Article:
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27 March 2014

DNA Traces Relatives of Cpl Francis Carr Dyson Back to David Dyson of Minster of Sheppey

A 100-year-old First World War mystery has been solved with the help of a Minster man’s DNA. David Dyson was notified last week that his second cousin, Cpl Francis Carr Dyson, is one of 15 soldiers whose remains were discovered during construction work near the French village of Beaucamps-Ligny five years ago.

DNA samples provided by surviving relatives led to 10 of them being formally identified at a meeting at Endcliffe Hall in Sheffield.

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25 February 2014

Canada: DNA Test Identifies Missing Saskatchewan Soldier in German Grave

The mystery of a Saskatchewan-born Second World War soldier who was mistakenly buried with Nazi soldiers appears to have been solved. DNA testing of the remains indicate they are indeed those of Lawrence S. Gordon of Eastend, a private first class in the U.S. Army who was missing and presumed dead following a battle in France in 1944.

His body was never found. Family members aided by historians and well-wishers tracked down his suspected remains to a cemetery in Normandy, France that's administered by the German government.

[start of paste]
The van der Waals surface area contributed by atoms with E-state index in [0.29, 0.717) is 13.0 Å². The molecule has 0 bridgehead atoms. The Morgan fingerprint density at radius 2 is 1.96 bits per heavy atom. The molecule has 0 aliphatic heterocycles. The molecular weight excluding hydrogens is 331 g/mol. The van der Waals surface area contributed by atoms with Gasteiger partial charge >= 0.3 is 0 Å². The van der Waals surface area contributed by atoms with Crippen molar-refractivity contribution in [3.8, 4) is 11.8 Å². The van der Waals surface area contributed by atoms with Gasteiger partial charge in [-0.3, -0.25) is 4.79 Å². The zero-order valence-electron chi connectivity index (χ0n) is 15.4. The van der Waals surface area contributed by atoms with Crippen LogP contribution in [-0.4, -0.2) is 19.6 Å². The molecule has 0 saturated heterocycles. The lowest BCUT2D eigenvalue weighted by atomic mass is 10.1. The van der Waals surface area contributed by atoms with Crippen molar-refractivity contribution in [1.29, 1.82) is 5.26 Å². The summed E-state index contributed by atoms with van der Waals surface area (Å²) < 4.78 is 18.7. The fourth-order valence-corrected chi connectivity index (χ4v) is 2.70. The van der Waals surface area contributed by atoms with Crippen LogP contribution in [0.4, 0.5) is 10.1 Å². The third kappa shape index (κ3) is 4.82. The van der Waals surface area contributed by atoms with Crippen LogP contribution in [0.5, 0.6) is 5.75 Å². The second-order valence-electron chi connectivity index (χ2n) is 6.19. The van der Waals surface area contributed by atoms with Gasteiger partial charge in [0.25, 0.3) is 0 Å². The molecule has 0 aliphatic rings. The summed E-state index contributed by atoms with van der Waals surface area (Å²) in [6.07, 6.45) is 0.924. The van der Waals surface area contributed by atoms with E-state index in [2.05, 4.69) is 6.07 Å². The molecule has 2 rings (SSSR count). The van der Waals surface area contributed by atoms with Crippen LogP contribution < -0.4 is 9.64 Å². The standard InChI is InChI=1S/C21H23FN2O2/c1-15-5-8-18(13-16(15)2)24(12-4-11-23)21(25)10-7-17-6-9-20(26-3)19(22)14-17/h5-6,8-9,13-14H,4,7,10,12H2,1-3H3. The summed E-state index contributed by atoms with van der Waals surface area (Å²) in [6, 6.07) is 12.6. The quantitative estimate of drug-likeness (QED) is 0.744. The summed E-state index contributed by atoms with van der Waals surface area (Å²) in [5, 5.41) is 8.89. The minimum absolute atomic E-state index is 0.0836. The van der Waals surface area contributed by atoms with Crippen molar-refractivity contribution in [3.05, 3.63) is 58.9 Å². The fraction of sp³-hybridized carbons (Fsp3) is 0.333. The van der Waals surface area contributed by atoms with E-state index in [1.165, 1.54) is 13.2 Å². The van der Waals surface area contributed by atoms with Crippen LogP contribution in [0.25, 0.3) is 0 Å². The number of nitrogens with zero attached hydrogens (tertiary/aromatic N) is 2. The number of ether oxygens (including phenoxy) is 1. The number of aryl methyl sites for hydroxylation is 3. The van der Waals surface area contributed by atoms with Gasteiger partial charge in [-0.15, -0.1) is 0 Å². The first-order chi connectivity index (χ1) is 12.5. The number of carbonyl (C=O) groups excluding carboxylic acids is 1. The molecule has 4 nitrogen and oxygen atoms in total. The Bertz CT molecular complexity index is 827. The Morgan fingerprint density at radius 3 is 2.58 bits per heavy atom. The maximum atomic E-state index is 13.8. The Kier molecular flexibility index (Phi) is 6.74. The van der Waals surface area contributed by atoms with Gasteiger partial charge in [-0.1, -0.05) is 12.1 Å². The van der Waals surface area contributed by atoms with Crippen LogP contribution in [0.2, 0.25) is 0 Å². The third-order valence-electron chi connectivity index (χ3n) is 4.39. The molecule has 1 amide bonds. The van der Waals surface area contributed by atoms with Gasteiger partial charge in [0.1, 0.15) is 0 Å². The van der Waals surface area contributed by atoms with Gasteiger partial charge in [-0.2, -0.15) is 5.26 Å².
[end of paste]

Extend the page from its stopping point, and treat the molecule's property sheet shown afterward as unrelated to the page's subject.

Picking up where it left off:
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20 February 2014

DNA Kits Find Folks Have Neanderthals in the Family Tree

Scanning a printout of her ancestry results from a DNA testing company, Peggy Spatz announced that 2.7 percent of her genetic blueprint was handed down from her Neanderthal relatives some 50,000 years ago. That’s right: She’s part Neanderthal, and scientists say so is everyone else whose ancestors originated in Europe and East Asia.

Her husband, George, carries a slightly higher percentage of DNA from the Neanderthals, according to the results of his own DNA test.

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13 February 2014

Oldest Burial Yields DNA Evidence of First Americans

DNA harvested from the remains of an infant buried 13,000 years ago confirms that the earliest widespread culture in North America was descended from humans who crossed over to the New World from Asia, scientists say.

The research, detailed in this week's issue of the journal Nature, also suggests that many contemporary Native Americans are direct descendants of the so-called Clovis people, whose distinctive stone tools have been found scattered across North America and Mexico.